This morning I took a cab to the Standard Bank at Thibault Square in downtown Cape Town and paid my passage aboard S. A. Agulhas II. Once I got the bank receipt, I walked back to the hotel and staff there transmitted a copy of it to the offices of Table Bay Marine, the company that books passengers on the ship. Once this was done, I headed to the ship to give the purser my passport. Security at the gate let me in and, excitedly, I walked up to the ship. It was much larger than I had thought it would be. Mark thought it would be as large as our Norwegian cruise ship, but I think the Agulhas II is slightly smaller.
I walked up the long staircase to the only entrance I could see:
I had to sign in and was given a visitor sticker to wear. The purser’s office was just around the corner and I chatted with Bernie, the purser, for a little while. He had a small stack of passports on his desk already, most of them from the UK and some from South Africa. Tristanians do not have their own passports and use those from the UK. He told me where I would be staying, and said that my room was on the same floor as his office. I asked if it was all right to see it, and he walked me over. There were two bunkbeds, which surprised me, since I was thinking that I’d be having my own cabin. Now no one told me that I’d have my own room, I just presumed that I would based on an Agulhas passenger’s Tristan blog I had read. The more I think about it the more I like the idea of sharing a room with three others who are en route to Tristan. We will be an interesting bunch, that’s for sure. I will just get there before they do to reserve a lower bunk.
I asked Bernie if I could take some photos of the empty room, because once you get four men in there, it’s going to be a mess. He told me to take as much time as I liked:
Nice bathroom. I thought that passengers might have to use the toilets or showers in separate rooms, as they are in some hostels:
I hate shots one takes of oneself. They all look bad. Nevertheless, this was taken in the mirror on the outside bathroom door. I have my “visitor” sticker on:
Bernie said that passengers should be on board an hour earlier than when they were told, thus at 11 a.m. Immigration officials will have to meet with everyone before departure. I respect Tristan’s autonomy to conduct its own immigration checks yet wonder what this all entails. Will it be a quick go-through like when I reenter Canada from the US? Or will it be like when I visited the DPRK, and had my suitcase turned inside-out?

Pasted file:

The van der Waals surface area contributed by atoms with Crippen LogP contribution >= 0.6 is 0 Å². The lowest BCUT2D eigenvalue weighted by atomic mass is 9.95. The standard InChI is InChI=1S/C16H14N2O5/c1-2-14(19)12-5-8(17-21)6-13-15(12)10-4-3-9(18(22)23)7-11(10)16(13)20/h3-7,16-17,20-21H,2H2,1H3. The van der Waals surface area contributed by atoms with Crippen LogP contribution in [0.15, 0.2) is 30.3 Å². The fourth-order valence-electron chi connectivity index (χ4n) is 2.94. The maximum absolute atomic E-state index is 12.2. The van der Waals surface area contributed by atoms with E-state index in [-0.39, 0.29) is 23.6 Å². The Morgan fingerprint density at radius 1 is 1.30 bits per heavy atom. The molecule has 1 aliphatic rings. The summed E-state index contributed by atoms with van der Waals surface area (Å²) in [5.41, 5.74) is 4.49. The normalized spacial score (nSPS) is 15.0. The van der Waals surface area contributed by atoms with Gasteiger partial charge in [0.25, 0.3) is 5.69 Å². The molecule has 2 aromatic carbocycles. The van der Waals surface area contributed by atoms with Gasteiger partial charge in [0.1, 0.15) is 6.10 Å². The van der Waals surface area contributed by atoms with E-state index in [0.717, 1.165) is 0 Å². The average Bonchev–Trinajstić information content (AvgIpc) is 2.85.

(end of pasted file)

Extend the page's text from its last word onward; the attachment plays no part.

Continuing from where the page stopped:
I walked up and down East Pier taking photos of the ship. All of a sudden I heard the blades of a helicopter, yet didn’t see anything flying overhead. I knew that there were helicopter tours which departed from East Pier, so I just thought it was that. But the sound was extremely loud, much louder than what you hear when a helicopter passes over you. I then realized that this must be the sound of the Agulhas’s helicopter, and when I walked to the stern, I saw it on a higher deck. I took several pictures, yet the best one was taken only after its blades stopped rotating:
East Pier offers beautiful sights of Table Mountain:
Later that afternoon I walked around Bo-Kaap, an old Muslim community famous for its multicoloured low houses, cobblestones, and very steep Longmarket Street up Signal Hill:
An older woman is ahead of me carrying two green bags. We met on the corner of Ciappini Street and Longmarket, where the above photo was taken, and she smiled at me and shook her head in anticipation of the climb she had ahead of her. After I had taken some photos, I caught up with her and offered to help carry her bags but she kindly declined. She took frequent breaks, yet made it all the way to August Street, second from the top.
Near the top of Longmarket Street there are some very nice homes, such as this one:
And all the homes command panoramic views of Table Bay. You can even see S. A. Agulhas II on the left:
As I climbed Longmarket Street, I often turned around to see Table Mountain and Lion’s Head. They grew so large it seemed I could reach out and touch them. What price would you pay for this view?
The multicoloured houses of Wale Street:
and Rose Street:
Parking on Waterkant Street can be quite steep. Better have your brakes on or you might find your car in the middle of the road:
This evening as I was repacking my luggage for the trip aboard the Agulhas, I watched a news broadcast in Xhosa, complete with its characteristic clicks. I saw one Xhosa language CD in the Exclusive bookstore yesterday, and will consider picking it up when I return from Tristan.
Later on today, after well over a year of planning, I set off for Tristan da Cunha.